Jesse Schell is the CEO of Schell Games - a video game and transformational game design company, a Professor at Carnegie Mellon University's Entertainment Technology Center, and the author of The Art of Game Design. He is a prolific speaker, well-known for his 2010 DICE talk, "Beyond Facebook", which has had over 1 million views online. His resume also includes stints as a juggler, comedian, and Creative Director for Walt Disney Imagineering.
Tell Me Something I Don't Know is produced and hosted by three talented cartoonists and illustrators:
Jasen Lex is a designer and illustrator from Pittsburgh. He is currently working on a graphic novel called Washington Unbound. All of his art and comics can be found at jasenlex.com.
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Michael Geist sez,
Months after the Supreme Court of Canada delivered a stinging defeat to Canadian copyright collective Access Copyright by ruling for an expansive approach to fair dealing and the government passed copyright reforms that further expanded the scope of fair dealing, Access Copyright responded yesterday with what amounts to a desperate declaration of war against fair dealing. Access Copyright has decided to fight the law - along with governments, educational institutions, teachers, librarians, and taxpayers - on several fronts. Most notably, it has filed a lawsuit against York University over its fair dealing guidelines, which are similar to those adopted by educational institutions across the country. While the lawsuit has yet to be posted online, the Access Copyright release suggests that the suit is not alleging specific instances of infringement, but rather takes issue with guidelines it says are "arbitrary and unsupported" and that "authorize and encourage copying that is not supported by the law."
Most of Access Copyright's longstanding arguments were dismissed by the Supreme Court this past summer. To suggest that a modest fair dealing policy based on Supreme Court jurisprudence and legislative reforms is "arbitrary and unsupported" is more than just rhetoric masquerading as legal argument. It is a declaration of war against fair dealing.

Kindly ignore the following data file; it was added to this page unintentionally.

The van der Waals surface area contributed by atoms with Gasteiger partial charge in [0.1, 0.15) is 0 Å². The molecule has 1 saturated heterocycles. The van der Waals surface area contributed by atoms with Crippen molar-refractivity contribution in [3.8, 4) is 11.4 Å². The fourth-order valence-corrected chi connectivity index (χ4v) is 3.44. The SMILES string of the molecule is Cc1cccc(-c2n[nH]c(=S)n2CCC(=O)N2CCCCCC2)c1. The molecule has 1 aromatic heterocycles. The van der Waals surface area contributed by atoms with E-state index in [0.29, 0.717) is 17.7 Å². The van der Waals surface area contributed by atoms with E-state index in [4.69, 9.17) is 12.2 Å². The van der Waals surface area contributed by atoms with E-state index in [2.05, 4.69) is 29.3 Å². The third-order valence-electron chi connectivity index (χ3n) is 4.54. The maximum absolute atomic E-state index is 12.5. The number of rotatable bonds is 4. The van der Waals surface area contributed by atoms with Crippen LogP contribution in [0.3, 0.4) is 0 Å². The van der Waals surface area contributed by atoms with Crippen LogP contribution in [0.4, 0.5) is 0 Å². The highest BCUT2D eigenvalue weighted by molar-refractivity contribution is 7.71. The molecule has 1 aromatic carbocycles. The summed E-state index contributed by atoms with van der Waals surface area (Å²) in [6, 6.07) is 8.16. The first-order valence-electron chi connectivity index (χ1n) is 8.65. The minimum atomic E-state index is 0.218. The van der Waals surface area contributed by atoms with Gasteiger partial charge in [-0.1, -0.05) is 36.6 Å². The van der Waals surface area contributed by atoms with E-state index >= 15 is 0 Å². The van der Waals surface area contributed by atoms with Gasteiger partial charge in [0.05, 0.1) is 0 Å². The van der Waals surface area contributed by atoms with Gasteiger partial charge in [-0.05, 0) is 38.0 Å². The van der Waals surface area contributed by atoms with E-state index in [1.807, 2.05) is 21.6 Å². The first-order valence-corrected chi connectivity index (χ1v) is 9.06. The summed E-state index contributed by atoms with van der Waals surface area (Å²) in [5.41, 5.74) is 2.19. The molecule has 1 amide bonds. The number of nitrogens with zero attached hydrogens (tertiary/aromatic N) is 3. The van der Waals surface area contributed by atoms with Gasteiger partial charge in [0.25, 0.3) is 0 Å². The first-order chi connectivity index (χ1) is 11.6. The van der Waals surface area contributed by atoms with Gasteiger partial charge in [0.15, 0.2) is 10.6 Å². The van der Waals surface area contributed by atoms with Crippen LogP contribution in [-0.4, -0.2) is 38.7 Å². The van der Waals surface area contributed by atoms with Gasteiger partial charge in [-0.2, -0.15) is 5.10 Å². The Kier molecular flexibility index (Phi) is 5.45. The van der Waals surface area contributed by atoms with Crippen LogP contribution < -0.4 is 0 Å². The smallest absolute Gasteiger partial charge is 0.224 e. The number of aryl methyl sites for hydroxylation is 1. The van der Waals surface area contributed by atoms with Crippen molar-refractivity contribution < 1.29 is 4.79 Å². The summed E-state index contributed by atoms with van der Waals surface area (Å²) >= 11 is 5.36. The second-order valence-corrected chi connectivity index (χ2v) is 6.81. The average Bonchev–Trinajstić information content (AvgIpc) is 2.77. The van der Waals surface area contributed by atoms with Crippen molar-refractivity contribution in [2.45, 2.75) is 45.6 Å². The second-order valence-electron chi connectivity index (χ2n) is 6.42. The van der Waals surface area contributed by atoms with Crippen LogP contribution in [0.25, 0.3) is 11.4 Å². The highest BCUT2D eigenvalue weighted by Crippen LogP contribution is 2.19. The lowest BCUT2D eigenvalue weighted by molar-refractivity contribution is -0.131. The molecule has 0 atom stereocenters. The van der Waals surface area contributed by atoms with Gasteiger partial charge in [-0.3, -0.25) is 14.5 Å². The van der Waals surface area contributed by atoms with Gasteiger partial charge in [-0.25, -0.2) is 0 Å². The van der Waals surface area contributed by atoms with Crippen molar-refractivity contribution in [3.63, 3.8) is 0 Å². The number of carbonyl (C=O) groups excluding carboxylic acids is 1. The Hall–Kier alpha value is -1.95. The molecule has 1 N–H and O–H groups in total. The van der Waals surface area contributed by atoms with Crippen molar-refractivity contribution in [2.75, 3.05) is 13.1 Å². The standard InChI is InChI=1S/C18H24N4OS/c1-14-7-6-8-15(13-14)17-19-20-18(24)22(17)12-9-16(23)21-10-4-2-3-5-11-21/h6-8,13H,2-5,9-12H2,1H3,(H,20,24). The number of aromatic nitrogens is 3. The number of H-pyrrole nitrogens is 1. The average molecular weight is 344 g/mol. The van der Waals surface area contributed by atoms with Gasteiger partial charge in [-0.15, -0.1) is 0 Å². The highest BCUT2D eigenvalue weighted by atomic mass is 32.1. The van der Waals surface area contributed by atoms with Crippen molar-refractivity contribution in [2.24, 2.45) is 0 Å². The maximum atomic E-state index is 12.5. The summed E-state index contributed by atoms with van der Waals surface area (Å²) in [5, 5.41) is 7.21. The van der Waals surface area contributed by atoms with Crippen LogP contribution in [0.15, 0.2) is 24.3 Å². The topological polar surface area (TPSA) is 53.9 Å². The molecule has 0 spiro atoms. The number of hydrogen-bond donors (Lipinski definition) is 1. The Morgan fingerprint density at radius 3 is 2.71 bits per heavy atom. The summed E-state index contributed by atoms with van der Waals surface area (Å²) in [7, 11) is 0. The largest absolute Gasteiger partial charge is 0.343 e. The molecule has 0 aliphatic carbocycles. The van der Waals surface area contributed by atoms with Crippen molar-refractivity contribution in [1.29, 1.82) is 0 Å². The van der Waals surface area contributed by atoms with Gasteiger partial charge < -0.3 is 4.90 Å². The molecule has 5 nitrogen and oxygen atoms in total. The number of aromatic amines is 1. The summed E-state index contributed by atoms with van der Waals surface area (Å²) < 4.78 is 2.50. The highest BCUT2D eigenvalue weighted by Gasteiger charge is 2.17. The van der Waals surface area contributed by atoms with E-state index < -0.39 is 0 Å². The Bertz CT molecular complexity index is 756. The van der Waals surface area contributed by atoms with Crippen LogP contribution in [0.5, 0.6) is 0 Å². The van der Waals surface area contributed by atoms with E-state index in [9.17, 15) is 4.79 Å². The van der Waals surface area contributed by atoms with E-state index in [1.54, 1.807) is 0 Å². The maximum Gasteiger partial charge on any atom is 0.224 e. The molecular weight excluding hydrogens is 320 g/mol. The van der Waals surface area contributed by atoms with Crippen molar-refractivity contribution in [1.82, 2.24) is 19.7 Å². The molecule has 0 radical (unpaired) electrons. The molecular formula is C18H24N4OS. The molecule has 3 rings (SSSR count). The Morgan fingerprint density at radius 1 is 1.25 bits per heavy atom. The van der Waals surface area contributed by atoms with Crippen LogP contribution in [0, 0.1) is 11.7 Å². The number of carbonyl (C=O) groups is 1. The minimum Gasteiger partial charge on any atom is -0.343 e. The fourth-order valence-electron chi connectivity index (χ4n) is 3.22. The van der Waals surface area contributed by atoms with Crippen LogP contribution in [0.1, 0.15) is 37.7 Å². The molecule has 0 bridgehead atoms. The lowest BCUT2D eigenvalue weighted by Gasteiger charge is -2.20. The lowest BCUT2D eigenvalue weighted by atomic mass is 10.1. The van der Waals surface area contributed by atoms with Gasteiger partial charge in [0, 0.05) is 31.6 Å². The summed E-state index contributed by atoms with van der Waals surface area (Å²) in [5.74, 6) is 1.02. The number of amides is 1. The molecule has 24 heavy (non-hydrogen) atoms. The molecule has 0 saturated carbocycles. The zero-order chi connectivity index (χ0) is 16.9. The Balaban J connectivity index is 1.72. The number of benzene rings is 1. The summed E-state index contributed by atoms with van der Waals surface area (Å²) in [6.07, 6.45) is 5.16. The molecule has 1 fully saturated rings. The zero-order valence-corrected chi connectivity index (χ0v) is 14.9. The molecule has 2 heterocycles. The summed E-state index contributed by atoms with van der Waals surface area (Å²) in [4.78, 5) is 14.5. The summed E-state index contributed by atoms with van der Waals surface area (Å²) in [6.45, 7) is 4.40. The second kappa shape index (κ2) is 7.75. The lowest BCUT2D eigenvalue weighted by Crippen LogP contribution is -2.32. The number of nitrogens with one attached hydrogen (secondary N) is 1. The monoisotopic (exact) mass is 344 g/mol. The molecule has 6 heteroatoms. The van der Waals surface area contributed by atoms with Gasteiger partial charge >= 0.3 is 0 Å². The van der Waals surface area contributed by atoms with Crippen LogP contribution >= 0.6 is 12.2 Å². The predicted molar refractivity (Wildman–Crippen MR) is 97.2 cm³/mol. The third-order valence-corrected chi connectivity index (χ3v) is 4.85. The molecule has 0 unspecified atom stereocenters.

Their findings, which they presented yesterday at the annual meeting of the American Chemical Society in Atlanta, were that many of the pills, powders and ointments tested had beneficial ingredients like calcium and zinc—but that others had toxins such as lead, mercury and arsenic."What’s in Century-Old ‘Snake Oil’ Medicines? Mercury and Lead"
Back in the day, this was a very trial-and-error kind of field,” (chemist Mark) Benvenuto said in an interview. “The stuff that we think of as dangerous now, though it was dangerous, was as cutting-edge as they had at the time.”
Seen here is "Hemi-Powered," a new fine art print collaboration by our pals COOP and Pressure Printing's Brad Keech! COOP's model for this beaut was a Dodge 426 Hemi engine (aka "The Elephant") with a Cragar blower. The relief print is 38.5" x 30", available in a limited edition of 25 signed and numbered for the price of $666 (natch). More details on the Pressure Printing blog here.
"At over 90 miles per hour, he had his penis out [the window]... he was masturbating... and that's when it got really, really bad. I wouldn't look over any more, and I wrote his tag number down on my hand, which I believe he noticed, and he exited very quickly."
I've never heard the euphemism "exited" before, but hey, Tennessee's a pretty weird place. [Talking Points Memo]
Cookie Monster was arrested Sunday after allegedly shoving a child in New York's Times Square when his mother did not tip him for posing with the boy.
Monster, 33, was charged with endangering the welfare of 2-year old Samay Katkar, who had wandered over to the blue-furred beast when his parents ventured into town for a weekend trip. "The next thing I know, Cookie Monster had already picked up my son and was like, 'Come on, take a picture!'", Kurada told the New York Daily News.